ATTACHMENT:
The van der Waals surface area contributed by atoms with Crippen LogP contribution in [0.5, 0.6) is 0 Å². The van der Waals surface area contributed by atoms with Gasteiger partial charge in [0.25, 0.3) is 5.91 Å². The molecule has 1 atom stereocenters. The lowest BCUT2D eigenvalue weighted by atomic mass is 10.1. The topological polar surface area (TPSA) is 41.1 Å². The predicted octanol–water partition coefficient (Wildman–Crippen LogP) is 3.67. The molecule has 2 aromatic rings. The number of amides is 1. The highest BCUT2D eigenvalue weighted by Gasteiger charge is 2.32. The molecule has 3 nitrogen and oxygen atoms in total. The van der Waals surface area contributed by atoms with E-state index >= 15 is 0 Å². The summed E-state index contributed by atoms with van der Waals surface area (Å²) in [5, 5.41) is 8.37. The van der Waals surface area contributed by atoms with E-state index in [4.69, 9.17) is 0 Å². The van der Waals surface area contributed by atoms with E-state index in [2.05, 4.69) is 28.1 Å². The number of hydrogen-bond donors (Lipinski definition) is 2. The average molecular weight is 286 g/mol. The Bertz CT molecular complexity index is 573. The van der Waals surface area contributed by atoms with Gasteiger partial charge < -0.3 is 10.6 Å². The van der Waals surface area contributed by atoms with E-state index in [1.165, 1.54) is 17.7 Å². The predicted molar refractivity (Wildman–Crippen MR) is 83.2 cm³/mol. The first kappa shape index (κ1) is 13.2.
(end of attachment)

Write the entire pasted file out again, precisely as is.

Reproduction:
The van der Waals surface area contributed by atoms with Crippen LogP contribution in [0.5, 0.6) is 0 Å². The van der Waals surface area contributed by atoms with Gasteiger partial charge in [0.25, 0.3) is 5.91 Å². The molecule has 1 atom stereocenters. The lowest BCUT2D eigenvalue weighted by atomic mass is 10.1. The topological polar surface area (TPSA) is 41.1 Å². The predicted octanol–water partition coefficient (Wildman–Crippen LogP) is 3.67. The molecule has 2 aromatic rings. The number of amides is 1. The highest BCUT2D eigenvalue weighted by Gasteiger charge is 2.32. The molecule has 3 nitrogen and oxygen atoms in total. The van der Waals surface area contributed by atoms with E-state index >= 15 is 0 Å². The summed E-state index contributed by atoms with van der Waals surface area (Å²) in [5, 5.41) is 8.37. The van der Waals surface area contributed by atoms with E-state index in [4.69, 9.17) is 0 Å². The van der Waals surface area contributed by atoms with E-state index in [2.05, 4.69) is 28.1 Å². The number of hydrogen-bond donors (Lipinski definition) is 2. The average molecular weight is 286 g/mol. The Bertz CT molecular complexity index is 573. The van der Waals surface area contributed by atoms with Gasteiger partial charge < -0.3 is 10.6 Å². The van der Waals surface area contributed by atoms with E-state index in [1.165, 1.54) is 17.7 Å². The predicted molar refractivity (Wildman–Crippen MR) is 83.2 cm³/mol. The first kappa shape index (κ1) is 13.2.